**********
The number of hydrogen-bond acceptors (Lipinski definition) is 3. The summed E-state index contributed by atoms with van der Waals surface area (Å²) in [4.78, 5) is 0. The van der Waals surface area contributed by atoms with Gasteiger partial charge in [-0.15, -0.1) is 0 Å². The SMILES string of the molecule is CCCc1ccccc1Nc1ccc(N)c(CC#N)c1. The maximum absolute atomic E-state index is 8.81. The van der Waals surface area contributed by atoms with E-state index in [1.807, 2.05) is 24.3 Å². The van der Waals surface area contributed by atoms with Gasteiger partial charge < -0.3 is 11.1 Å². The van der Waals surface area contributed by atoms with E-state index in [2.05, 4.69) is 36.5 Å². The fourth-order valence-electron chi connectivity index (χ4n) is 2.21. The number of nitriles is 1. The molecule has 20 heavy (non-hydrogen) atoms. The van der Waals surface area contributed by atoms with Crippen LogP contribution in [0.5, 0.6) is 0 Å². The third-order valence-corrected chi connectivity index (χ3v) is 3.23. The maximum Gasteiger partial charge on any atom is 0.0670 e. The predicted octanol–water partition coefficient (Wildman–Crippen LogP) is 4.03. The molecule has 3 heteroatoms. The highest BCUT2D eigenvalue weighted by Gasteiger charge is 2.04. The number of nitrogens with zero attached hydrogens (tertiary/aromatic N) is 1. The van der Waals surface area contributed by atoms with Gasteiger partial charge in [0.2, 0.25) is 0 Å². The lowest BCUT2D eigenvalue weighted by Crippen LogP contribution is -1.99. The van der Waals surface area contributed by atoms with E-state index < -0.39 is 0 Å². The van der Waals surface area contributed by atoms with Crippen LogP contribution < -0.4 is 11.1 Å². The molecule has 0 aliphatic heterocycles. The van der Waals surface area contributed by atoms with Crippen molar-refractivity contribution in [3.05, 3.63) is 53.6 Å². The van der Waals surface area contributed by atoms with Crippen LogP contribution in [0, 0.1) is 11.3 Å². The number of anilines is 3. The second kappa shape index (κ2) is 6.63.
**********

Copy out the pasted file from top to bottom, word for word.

The number of hydrogen-bond acceptors (Lipinski definition) is 3. The summed E-state index contributed by atoms with van der Waals surface area (Å²) in [4.78, 5) is 0. The van der Waals surface area contributed by atoms with Gasteiger partial charge in [-0.15, -0.1) is 0 Å². The SMILES string of the molecule is CCCc1ccccc1Nc1ccc(N)c(CC#N)c1. The maximum absolute atomic E-state index is 8.81. The van der Waals surface area contributed by atoms with E-state index in [1.807, 2.05) is 24.3 Å². The van der Waals surface area contributed by atoms with Gasteiger partial charge < -0.3 is 11.1 Å². The van der Waals surface area contributed by atoms with E-state index in [2.05, 4.69) is 36.5 Å². The fourth-order valence-electron chi connectivity index (χ4n) is 2.21. The number of nitriles is 1. The molecule has 20 heavy (non-hydrogen) atoms. The van der Waals surface area contributed by atoms with Crippen LogP contribution in [0.5, 0.6) is 0 Å². The third-order valence-corrected chi connectivity index (χ3v) is 3.23. The maximum Gasteiger partial charge on any atom is 0.0670 e. The predicted octanol–water partition coefficient (Wildman–Crippen LogP) is 4.03. The molecule has 3 heteroatoms. The highest BCUT2D eigenvalue weighted by Gasteiger charge is 2.04. The number of nitrogens with zero attached hydrogens (tertiary/aromatic N) is 1. The van der Waals surface area contributed by atoms with Gasteiger partial charge in [0.2, 0.25) is 0 Å². The lowest BCUT2D eigenvalue weighted by Crippen LogP contribution is -1.99. The van der Waals surface area contributed by atoms with E-state index < -0.39 is 0 Å². The van der Waals surface area contributed by atoms with Crippen LogP contribution < -0.4 is 11.1 Å². The molecule has 0 aliphatic heterocycles. The van der Waals surface area contributed by atoms with Crippen molar-refractivity contribution in [3.05, 3.63) is 53.6 Å². The van der Waals surface area contributed by atoms with Crippen LogP contribution in [0, 0.1) is 11.3 Å². The number of anilines is 3. The second kappa shape index (κ2) is 6.63.